Max adjusted his scarf to be sure it covered his face and crept cautiously along, eyeing every room and keeping close to the wall in case anything sprang from the shadows. The power kept flickering at semi-regular intervals. When he got close to turning the corner, it cut out again. He stopped dead in his tracks. The Dispatchers were approximately twenty feet down the hall. He inched his way closer to hear them.

“Well I don’t know Alfred, maybe if you set your infrasound to the right fucking decibel levels-”

“I’m telling you mate, it’s right!” Alfred cut him off.

“Obviously it’s not, mate!” the other boy taunted.

“Jacques, this isn’t the time,” another said. “Maybe it’s not down here.”

“I’m telling you, it’s down here, Phillipe!” Jacques yelled. “Look at the power. There, look, you see that? Or are you bloody blind?”

Max took the cue and whirled himself over to an office on the other side of the hall just as the lights went dark again. His heart thudded in his chest at how close they were. If the lights didn’t continue giving him signs, he had no idea how he could sneak past the three of them unnoticed. They were directly in his path to the file room. He glanced toward the far end of the office where another open doorway stood, leading to an adjacent room across the hall. When they started talking again, he would make a run for it.

“Suppose it’s not an anomaly,” Alfred suggested.

Max made his move.

“Now that is the stupidest thing I ever heard in my life, what the hell else could it be?”

“He might have a point,” Phillipe reasoned. “All the anomalies we know have only ever shown up on a certain frequency range.”

“Yeah, so what?”

“This one would go far beyond anything we’ve ever encountered before. It’s off the bloody chart.”

“So you’re saying that just because we have never found one this high above the range, it couldn’t possibly be an anomaly? Enlighten us, Phillipe!”

Max stepped out to duck across the hall, but the power cut out again just as he did. They had seen him.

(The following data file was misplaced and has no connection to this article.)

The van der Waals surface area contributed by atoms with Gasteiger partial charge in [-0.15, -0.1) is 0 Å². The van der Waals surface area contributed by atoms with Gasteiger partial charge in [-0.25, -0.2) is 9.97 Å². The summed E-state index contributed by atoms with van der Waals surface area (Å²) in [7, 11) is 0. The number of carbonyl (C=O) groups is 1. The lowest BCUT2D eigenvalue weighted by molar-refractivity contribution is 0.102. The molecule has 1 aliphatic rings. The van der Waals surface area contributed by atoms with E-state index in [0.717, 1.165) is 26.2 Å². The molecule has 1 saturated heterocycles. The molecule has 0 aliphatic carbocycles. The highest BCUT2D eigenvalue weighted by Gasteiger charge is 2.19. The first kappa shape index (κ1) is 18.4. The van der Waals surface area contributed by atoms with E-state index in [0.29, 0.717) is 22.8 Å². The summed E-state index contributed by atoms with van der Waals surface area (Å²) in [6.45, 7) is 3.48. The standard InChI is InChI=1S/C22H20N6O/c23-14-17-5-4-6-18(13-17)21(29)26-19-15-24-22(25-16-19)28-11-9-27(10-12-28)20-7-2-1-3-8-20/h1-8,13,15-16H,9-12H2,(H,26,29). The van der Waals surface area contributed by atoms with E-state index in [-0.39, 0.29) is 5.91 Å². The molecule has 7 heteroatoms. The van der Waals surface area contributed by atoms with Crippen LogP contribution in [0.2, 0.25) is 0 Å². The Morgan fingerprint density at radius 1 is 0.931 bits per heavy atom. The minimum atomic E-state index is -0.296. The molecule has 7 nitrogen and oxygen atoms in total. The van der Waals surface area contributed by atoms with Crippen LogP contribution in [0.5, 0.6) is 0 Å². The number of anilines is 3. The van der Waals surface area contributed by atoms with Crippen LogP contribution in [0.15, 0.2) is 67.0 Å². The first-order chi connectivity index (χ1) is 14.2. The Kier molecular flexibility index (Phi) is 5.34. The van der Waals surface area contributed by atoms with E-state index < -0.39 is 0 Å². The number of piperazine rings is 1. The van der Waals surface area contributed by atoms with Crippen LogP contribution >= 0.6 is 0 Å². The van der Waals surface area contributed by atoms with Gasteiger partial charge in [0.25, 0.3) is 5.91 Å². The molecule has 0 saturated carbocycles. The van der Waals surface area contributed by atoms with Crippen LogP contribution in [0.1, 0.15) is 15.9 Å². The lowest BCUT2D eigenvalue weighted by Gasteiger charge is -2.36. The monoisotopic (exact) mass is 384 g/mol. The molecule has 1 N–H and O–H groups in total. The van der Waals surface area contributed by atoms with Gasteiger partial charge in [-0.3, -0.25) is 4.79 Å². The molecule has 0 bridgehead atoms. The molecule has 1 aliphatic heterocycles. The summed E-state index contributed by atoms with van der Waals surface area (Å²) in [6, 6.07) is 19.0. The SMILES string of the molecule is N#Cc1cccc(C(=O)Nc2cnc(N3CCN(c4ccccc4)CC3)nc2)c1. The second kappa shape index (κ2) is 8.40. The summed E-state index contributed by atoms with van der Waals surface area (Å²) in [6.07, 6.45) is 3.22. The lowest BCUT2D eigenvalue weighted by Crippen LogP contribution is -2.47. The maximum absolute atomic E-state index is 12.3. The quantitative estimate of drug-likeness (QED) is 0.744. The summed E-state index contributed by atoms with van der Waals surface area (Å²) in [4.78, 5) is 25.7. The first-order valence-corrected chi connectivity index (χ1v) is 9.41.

“Son of a bitch, I told you someone else was down here too!” Jacques yelled, charging into the next room toward him. Terrified, Max swirled around just in time to see him make a grab for his shirt. But the moment the Dispatcher’s hand reached out to touch him, an audible zap sounded, and the young boy was launched backward through the air and slammed into the brick hallway by an invisible force. The other two scrambled to his aid.

“Holy shit, you all right?” Phillipe asked.

“Get off me,” Jacques said, shoving him away.

Max dashed out the adjacent doorway across the hall and into another office. It suddenly occurred to him that they had yet to make any mention of Quentin. Perhaps they haven’t heard yet because the anomaly is blocking their incoming transmissions, he thought. It was certainly known to happen while they were coordinating attacks. He was beginning to feel an impending sense of unease about the anomaly as well. Suppose it’s just toying with all of us. If I’m the last one standing, it may not let me leave.

He tried to formulate a plan of action and only came up blank. At worst, the Dispatchers here would catch both him and the anomaly, and the Barreau boys would all be finished. At best, he would get Quentin’s documents and head home only to find that another squad of Dispatchers had taken him into custody while he was away anyhow. He figured it was hopeless in either case. Goddamn you, Lucien. Still, against any sort of better judgment, he continued following the flickering lights.

“Did you see the anomaly?” Alfred asked.

“It wasn’t an anomaly,” Jacques shouted, passing the doorway, “it was someone…there!”

Out in the hall, Max swore he saw someone between the flickers of power this time. Perhaps a trail—or rather a bolt—of electricity discharging between each instance of the lights going out, taking the form of a person with it. Zap. Jacques tripped and fell face-forward, slamming his jaw into the floor. Max stumbled out into the hallway again, determined to reach the back room this time and grab what he needed. Alfred managed to cut him off at the last second.

“Ah ah, mate,” he said, shoving him back. Zap. Alfred got slammed to the right, then to the left, then down to the floor with an apparent uppercut to the chin. Zap, zap, zap.

At this point, Max was far too startled by what he was seeing to be able to move. All the flashing and static in the air was making him dizzy. There were still five more feet to the file room. He was unsure if he should even try, or if he should continue following the lights as before. Phillipe bounded toward him. No time to think. He instinctively ducked out of the way just in time to hear another zap, and down the Dispatcher went as the last light bulb in the hallway exploded above them. All had been knocked unconscious.